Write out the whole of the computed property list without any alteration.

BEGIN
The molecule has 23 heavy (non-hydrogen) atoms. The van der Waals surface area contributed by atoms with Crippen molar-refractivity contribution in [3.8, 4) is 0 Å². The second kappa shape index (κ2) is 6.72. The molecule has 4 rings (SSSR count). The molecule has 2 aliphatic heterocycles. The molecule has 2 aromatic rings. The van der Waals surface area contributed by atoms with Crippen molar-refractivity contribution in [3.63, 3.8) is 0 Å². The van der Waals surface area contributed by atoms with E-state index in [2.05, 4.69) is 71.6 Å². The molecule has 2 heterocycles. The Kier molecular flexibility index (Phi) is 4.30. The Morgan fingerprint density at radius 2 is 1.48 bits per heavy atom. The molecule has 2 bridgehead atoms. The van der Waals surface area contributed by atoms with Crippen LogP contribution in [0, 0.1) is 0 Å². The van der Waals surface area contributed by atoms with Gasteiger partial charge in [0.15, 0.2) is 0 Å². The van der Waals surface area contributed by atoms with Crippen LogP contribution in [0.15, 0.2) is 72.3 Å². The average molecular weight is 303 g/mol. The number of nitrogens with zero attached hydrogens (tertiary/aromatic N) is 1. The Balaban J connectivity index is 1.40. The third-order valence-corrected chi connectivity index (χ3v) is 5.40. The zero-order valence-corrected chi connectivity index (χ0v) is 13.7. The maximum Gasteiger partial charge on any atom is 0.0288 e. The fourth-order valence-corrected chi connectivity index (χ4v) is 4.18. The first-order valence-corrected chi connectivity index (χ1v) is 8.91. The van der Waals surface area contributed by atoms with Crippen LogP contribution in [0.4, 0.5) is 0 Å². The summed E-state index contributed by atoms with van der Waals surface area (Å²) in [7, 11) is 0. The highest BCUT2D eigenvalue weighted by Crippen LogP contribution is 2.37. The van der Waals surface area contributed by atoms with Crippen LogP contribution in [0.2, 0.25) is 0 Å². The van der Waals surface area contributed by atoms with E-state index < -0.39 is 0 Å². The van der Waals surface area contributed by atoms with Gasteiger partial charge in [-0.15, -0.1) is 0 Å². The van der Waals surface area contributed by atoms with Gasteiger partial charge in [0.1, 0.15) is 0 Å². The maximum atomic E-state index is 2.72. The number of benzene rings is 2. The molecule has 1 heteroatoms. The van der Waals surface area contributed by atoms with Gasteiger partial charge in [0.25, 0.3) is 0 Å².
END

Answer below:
The molecule has 23 heavy (non-hydrogen) atoms. The van der Waals surface area contributed by atoms with Crippen molar-refractivity contribution in [3.8, 4) is 0 Å². The second kappa shape index (κ2) is 6.72. The molecule has 4 rings (SSSR count). The molecule has 2 aliphatic heterocycles. The molecule has 2 aromatic rings. The van der Waals surface area contributed by atoms with Crippen molar-refractivity contribution in [3.63, 3.8) is 0 Å². The van der Waals surface area contributed by atoms with E-state index in [2.05, 4.69) is 71.6 Å². The molecule has 2 heterocycles. The Kier molecular flexibility index (Phi) is 4.30. The Morgan fingerprint density at radius 2 is 1.48 bits per heavy atom. The molecule has 2 bridgehead atoms. The van der Waals surface area contributed by atoms with Crippen LogP contribution in [0, 0.1) is 0 Å². The van der Waals surface area contributed by atoms with Gasteiger partial charge in [0.15, 0.2) is 0 Å². The van der Waals surface area contributed by atoms with Crippen LogP contribution in [0.15, 0.2) is 72.3 Å². The average molecular weight is 303 g/mol. The number of nitrogens with zero attached hydrogens (tertiary/aromatic N) is 1. The Balaban J connectivity index is 1.40. The third-order valence-corrected chi connectivity index (χ3v) is 5.40. The zero-order valence-corrected chi connectivity index (χ0v) is 13.7. The maximum Gasteiger partial charge on any atom is 0.0288 e. The fourth-order valence-corrected chi connectivity index (χ4v) is 4.18. The first-order valence-corrected chi connectivity index (χ1v) is 8.91. The van der Waals surface area contributed by atoms with Crippen LogP contribution in [0.4, 0.5) is 0 Å². The summed E-state index contributed by atoms with van der Waals surface area (Å²) in [7, 11) is 0. The highest BCUT2D eigenvalue weighted by Crippen LogP contribution is 2.37. The van der Waals surface area contributed by atoms with Crippen LogP contribution in [0.2, 0.25) is 0 Å². The van der Waals surface area contributed by atoms with E-state index < -0.39 is 0 Å². The van der Waals surface area contributed by atoms with Gasteiger partial charge in [-0.15, -0.1) is 0 Å². The van der Waals surface area contributed by atoms with Gasteiger partial charge in [0.1, 0.15) is 0 Å². The maximum atomic E-state index is 2.72. The number of benzene rings is 2. The molecule has 1 heteroatoms. The van der Waals surface area contributed by atoms with Gasteiger partial charge in [0.25, 0.3) is 0 Å².